Stina's picksA point in the right direction
When I think of art, two seemingly contradictory things run through my mind. I believe that art, both visual and performing, is completely necessary for survival — and yet absolutely easy to overlook. On a basic level, I think we need to see paintings and plays and pretty colors to thrive. I also think we tend to put it off like crazy. We, and I mean I, don’t always make it to the theater or to the gallery, let alone the art-supply store. Sometimes this neglect is about money and sometimes it’s about time. But mostly, I think it’s about forgetting how much art feeds us ---— and reminds us of the magic in the world .
This week, I’m hungry to buck that trend. I want to remember that art is not extra, but integral. Luckily, there are plenty of places around the county to get a fix this week.
Meet the Women of NoHa
An old “Garfield” TV cartoon once told my little kid self that the one thing a group of people can never agree on is pizza toppings. I think the organization of an art show might run a close second, however, which is why I’m amazed by the Women of NoHa. These six artists, who all proudly live in the rural reaches of Haywood County, have come together to create a beautiful, seamless exhibit, despite the fact that each one has a completely different style. Between the fiber, ceramics, jewelry, mixed media, paper and wood, “Piercing the Mundane,” now at Gallery 86, could look like a hot mess. Instead, it’s a piece of art itself. I’m sure I’ll be visiting this communal collage of a show a few more times before Sept. 22, when it comes down. I’ll also be chatting with the Women of NoHa this Friday night during “Art After Dark.” Won’t you join me? For more information, visit www.facebook.com/TheWomenofNoHa.
Improve your art-itude
It’s true that I recommend “Art After Dark” and the “Saturday Stroll” every month, but I just can’t get enough of these downtown art walks. I’m only human, and the combo of art, wine, music and munchies gets me every time. Though I love the galleries on Waynesville’s Main Street, this week I’m going to do my best to expand my art horizons and make it to the walks’ farthest reaches — like The Lone Backpacker Gallery and Grace Cathey Sculpture and Art Garden, both on Depot Street. Remember, “Art After Dark” takes place from 6 to 9 p.m. this Friday, and “Saturday Stroll” continues the day after from 11 a.m. to 3 p.m. For more information, visit www.waynesvillegalleryassociation.com or call 452-9284.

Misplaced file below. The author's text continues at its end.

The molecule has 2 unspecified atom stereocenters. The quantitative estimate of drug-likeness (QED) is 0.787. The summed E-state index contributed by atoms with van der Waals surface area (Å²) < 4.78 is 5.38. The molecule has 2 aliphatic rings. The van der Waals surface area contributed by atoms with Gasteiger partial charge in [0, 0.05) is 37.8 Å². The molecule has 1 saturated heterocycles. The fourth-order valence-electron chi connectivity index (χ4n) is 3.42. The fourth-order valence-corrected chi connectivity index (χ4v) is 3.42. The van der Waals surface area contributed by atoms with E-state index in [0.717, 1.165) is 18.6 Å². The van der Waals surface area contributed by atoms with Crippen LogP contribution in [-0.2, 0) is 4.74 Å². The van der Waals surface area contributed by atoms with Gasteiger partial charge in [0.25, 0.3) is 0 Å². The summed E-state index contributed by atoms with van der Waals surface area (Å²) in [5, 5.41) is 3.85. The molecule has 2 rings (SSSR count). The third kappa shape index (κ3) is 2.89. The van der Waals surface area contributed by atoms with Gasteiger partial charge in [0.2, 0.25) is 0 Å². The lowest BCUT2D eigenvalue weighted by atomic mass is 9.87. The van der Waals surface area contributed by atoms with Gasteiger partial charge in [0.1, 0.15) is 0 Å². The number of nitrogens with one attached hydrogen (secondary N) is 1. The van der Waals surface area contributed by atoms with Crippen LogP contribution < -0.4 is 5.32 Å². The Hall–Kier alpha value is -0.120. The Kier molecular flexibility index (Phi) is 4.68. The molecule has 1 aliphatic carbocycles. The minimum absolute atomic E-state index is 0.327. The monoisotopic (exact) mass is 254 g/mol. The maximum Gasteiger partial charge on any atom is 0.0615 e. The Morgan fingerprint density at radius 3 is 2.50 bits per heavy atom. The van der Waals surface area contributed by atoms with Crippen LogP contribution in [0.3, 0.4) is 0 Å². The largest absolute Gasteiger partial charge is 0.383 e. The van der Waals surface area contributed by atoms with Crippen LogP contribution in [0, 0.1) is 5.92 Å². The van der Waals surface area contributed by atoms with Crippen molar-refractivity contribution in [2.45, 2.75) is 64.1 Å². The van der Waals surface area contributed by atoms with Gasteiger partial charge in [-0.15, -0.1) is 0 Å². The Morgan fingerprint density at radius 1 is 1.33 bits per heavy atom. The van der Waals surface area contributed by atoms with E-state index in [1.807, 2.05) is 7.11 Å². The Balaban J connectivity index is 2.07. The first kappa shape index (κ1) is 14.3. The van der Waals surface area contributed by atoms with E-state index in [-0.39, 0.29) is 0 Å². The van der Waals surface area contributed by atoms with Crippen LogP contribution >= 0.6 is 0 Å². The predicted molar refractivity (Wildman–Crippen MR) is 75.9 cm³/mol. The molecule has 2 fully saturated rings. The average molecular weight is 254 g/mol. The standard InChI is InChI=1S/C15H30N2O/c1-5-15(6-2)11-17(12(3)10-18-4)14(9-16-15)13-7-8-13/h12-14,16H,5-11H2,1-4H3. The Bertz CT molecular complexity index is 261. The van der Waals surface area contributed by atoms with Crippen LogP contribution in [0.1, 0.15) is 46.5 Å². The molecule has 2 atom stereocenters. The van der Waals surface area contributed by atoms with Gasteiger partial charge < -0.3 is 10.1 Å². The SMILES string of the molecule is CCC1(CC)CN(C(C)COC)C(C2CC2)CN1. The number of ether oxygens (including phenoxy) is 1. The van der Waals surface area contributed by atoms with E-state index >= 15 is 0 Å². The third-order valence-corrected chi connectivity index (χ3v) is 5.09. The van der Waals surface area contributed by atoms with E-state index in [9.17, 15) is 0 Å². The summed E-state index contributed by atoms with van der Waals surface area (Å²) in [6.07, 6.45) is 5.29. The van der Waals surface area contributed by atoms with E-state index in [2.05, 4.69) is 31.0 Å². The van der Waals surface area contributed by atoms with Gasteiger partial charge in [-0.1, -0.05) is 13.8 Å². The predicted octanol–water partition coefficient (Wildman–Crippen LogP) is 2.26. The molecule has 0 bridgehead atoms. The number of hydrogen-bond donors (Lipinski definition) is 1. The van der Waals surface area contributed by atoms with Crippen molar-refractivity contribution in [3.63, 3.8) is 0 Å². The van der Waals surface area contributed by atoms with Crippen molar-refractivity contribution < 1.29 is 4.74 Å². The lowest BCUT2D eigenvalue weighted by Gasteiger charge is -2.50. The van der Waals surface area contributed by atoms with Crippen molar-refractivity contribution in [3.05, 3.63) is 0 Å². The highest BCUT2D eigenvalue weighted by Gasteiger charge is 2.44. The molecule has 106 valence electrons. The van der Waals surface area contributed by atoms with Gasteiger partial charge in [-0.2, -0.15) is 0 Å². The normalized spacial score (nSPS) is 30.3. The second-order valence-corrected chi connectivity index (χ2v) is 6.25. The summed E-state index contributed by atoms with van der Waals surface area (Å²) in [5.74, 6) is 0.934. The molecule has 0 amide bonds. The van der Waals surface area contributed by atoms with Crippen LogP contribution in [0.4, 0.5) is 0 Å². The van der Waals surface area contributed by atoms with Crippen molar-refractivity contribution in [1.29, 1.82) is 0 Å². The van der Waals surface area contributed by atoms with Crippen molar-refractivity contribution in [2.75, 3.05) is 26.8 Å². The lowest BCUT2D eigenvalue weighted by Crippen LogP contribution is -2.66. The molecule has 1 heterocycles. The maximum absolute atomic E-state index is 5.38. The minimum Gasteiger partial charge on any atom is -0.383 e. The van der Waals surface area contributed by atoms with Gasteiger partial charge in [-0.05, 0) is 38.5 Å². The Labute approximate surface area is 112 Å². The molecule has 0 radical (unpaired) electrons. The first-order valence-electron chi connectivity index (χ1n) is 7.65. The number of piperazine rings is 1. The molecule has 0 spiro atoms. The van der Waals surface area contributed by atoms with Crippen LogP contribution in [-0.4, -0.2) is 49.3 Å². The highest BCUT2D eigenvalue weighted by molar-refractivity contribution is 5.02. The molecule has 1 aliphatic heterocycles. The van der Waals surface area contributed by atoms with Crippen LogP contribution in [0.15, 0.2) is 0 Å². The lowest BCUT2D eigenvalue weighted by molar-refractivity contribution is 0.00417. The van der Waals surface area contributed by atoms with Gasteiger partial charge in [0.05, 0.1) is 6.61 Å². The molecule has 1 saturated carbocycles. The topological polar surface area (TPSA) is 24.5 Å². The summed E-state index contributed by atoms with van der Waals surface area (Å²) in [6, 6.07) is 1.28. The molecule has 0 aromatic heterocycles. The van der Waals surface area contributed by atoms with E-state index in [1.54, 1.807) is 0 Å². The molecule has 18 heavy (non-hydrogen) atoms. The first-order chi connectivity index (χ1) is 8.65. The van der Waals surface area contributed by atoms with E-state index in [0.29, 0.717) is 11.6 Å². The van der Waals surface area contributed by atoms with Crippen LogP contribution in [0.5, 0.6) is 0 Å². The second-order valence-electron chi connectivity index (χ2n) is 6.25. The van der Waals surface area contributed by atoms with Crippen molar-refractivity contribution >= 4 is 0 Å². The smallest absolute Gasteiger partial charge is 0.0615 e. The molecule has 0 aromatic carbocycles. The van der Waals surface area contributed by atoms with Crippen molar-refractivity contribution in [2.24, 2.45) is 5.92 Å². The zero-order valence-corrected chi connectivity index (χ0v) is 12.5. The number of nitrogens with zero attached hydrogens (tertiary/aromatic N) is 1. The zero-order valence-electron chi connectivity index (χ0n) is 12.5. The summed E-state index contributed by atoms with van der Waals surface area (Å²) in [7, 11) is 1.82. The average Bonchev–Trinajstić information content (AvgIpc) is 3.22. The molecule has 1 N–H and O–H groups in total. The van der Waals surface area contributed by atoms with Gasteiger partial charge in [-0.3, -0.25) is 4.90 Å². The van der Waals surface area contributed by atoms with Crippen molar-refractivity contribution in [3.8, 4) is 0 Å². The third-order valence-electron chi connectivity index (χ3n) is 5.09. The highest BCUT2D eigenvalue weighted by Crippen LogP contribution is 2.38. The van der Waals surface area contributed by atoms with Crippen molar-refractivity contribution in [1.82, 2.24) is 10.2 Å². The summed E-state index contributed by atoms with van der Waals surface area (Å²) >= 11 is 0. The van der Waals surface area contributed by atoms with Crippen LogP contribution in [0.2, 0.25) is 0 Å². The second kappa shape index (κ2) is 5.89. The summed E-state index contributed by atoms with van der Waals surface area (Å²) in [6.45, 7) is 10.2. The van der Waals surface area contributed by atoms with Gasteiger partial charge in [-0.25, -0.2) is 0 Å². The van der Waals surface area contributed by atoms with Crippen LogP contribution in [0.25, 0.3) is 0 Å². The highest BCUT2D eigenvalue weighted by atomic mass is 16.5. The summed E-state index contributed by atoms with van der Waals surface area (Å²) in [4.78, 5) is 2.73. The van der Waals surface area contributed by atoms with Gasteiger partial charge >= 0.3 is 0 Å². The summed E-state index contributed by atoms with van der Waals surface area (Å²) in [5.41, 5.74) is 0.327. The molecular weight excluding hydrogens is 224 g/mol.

‘Tea Time’ with Miss Barbara
Part of me is amazed by Barbara Bates Smith, Haywood County’s resident master of the one-woman show. And I think part of me just wants to be her. I mean, how great would it be to make a living doing your art — and to do it so well? In recent years, you’ve probably seen Smith in “Wit,” “The C-Word” or her signature piece, “Ivy Rowe,” and you’ve surely noticed her ability to morph into whomever she likes and draw you right in. Regardless of whether she’s playing a hard-bitten Appalachian lady or simply herself, she makes you believe. Amazing. Next week, she’ll be doing it again with “This Ain’t Your Mama’s Tea Time,” a new program of “quirky lady” stories from North Carolina writers, complete with musical accompaniment by Jeff Sebens. Catch the show at 1 p.m. Monday, Sept. 10, at the Senior Resource Center at 81 Elmwood Way in Waynesville. Call 452-2370 for more info.
Find your inner roller girl
For reasons relating to my general lack of balance and smoothness, I wrote roller derby off a long time ago. But that doesn’t mean you should. From 7 to 9 Tuesday and Thursday nights at the Haywood County Fairgrounds, the Thunder Road Roller Girls are opening their arms wide for new members. Women of all experience levels (including no experience at all) are invited into this sport that’s part therapy, part exercise and part theater, and has been going like gangbusters across the country for years now.
Think it might be right for you? Well, you don’t know until you try. Call 450-2653 or visit www.thunderroadrollergirls.com for the straight skinny.